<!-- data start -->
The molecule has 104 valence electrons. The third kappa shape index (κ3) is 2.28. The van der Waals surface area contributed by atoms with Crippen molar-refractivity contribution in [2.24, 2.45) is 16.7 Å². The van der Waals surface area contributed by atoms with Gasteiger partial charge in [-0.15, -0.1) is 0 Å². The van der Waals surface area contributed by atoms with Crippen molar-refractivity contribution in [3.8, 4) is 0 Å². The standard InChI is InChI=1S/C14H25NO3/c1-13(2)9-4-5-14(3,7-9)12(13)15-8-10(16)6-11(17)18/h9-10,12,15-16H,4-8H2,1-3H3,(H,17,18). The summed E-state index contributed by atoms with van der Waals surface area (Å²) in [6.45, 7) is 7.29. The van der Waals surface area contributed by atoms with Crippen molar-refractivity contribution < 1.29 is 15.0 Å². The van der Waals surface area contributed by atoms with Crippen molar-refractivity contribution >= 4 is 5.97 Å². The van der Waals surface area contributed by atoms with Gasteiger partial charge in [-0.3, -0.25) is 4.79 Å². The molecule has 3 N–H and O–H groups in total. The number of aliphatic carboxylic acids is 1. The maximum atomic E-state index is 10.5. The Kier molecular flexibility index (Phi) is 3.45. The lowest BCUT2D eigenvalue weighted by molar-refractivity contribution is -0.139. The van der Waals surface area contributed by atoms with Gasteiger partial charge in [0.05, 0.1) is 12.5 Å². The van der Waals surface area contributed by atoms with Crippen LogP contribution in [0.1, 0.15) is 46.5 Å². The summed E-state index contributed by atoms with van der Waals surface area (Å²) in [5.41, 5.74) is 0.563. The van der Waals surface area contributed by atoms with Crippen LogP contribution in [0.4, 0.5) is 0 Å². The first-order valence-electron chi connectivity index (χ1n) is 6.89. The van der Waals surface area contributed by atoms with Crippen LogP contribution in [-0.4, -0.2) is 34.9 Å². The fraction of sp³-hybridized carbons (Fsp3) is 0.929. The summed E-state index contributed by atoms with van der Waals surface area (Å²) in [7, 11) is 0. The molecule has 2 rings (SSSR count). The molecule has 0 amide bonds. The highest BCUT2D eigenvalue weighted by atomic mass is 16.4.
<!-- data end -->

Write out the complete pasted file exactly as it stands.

The molecule has 104 valence electrons. The third kappa shape index (κ3) is 2.28. The van der Waals surface area contributed by atoms with Crippen molar-refractivity contribution in [2.24, 2.45) is 16.7 Å². The van der Waals surface area contributed by atoms with Gasteiger partial charge in [-0.15, -0.1) is 0 Å². The van der Waals surface area contributed by atoms with Crippen molar-refractivity contribution in [3.8, 4) is 0 Å². The standard InChI is InChI=1S/C14H25NO3/c1-13(2)9-4-5-14(3,7-9)12(13)15-8-10(16)6-11(17)18/h9-10,12,15-16H,4-8H2,1-3H3,(H,17,18). The summed E-state index contributed by atoms with van der Waals surface area (Å²) in [6.45, 7) is 7.29. The van der Waals surface area contributed by atoms with Crippen molar-refractivity contribution < 1.29 is 15.0 Å². The van der Waals surface area contributed by atoms with Crippen molar-refractivity contribution >= 4 is 5.97 Å². The van der Waals surface area contributed by atoms with Gasteiger partial charge in [-0.3, -0.25) is 4.79 Å². The molecule has 3 N–H and O–H groups in total. The number of aliphatic carboxylic acids is 1. The maximum atomic E-state index is 10.5. The Kier molecular flexibility index (Phi) is 3.45. The lowest BCUT2D eigenvalue weighted by molar-refractivity contribution is -0.139. The van der Waals surface area contributed by atoms with Gasteiger partial charge in [0.05, 0.1) is 12.5 Å². The van der Waals surface area contributed by atoms with Crippen LogP contribution in [0.1, 0.15) is 46.5 Å². The summed E-state index contributed by atoms with van der Waals surface area (Å²) in [5.41, 5.74) is 0.563. The van der Waals surface area contributed by atoms with Crippen LogP contribution in [0.4, 0.5) is 0 Å². The first-order valence-electron chi connectivity index (χ1n) is 6.89. The van der Waals surface area contributed by atoms with Crippen LogP contribution in [-0.4, -0.2) is 34.9 Å². The fraction of sp³-hybridized carbons (Fsp3) is 0.929. The summed E-state index contributed by atoms with van der Waals surface area (Å²) in [7, 11) is 0. The molecule has 2 rings (SSSR count). The molecule has 0 amide bonds. The highest BCUT2D eigenvalue weighted by atomic mass is 16.4.